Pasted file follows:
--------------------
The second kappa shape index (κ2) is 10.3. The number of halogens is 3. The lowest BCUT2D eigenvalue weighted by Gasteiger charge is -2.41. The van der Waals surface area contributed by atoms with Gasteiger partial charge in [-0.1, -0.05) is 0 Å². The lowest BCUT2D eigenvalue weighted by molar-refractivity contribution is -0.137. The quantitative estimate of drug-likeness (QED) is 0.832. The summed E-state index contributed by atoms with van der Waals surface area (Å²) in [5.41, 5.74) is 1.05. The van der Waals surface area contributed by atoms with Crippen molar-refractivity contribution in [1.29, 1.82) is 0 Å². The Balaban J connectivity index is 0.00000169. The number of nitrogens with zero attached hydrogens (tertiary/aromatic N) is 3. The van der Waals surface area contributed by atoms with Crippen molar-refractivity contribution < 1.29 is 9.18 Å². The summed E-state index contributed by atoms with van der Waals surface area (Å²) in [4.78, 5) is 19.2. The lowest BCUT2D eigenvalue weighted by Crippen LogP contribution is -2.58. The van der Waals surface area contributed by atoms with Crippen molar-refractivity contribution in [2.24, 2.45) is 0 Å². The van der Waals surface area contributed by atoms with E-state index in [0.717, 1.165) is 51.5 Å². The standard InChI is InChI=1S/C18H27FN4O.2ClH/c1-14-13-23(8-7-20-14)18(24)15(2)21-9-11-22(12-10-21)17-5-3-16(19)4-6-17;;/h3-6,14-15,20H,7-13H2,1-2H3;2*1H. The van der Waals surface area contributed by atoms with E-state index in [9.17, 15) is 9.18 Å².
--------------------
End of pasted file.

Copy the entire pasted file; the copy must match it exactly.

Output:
The second kappa shape index (κ2) is 10.3. The number of halogens is 3. The lowest BCUT2D eigenvalue weighted by Gasteiger charge is -2.41. The van der Waals surface area contributed by atoms with Gasteiger partial charge in [-0.1, -0.05) is 0 Å². The lowest BCUT2D eigenvalue weighted by molar-refractivity contribution is -0.137. The quantitative estimate of drug-likeness (QED) is 0.832. The summed E-state index contributed by atoms with van der Waals surface area (Å²) in [5.41, 5.74) is 1.05. The van der Waals surface area contributed by atoms with Crippen molar-refractivity contribution in [1.29, 1.82) is 0 Å². The Balaban J connectivity index is 0.00000169. The number of nitrogens with zero attached hydrogens (tertiary/aromatic N) is 3. The van der Waals surface area contributed by atoms with Crippen molar-refractivity contribution < 1.29 is 9.18 Å². The summed E-state index contributed by atoms with van der Waals surface area (Å²) in [4.78, 5) is 19.2. The lowest BCUT2D eigenvalue weighted by Crippen LogP contribution is -2.58. The van der Waals surface area contributed by atoms with Crippen molar-refractivity contribution in [2.24, 2.45) is 0 Å². The van der Waals surface area contributed by atoms with E-state index in [0.717, 1.165) is 51.5 Å². The standard InChI is InChI=1S/C18H27FN4O.2ClH/c1-14-13-23(8-7-20-14)18(24)15(2)21-9-11-22(12-10-21)17-5-3-16(19)4-6-17;;/h3-6,14-15,20H,7-13H2,1-2H3;2*1H. The van der Waals surface area contributed by atoms with E-state index in [9.17, 15) is 9.18 Å².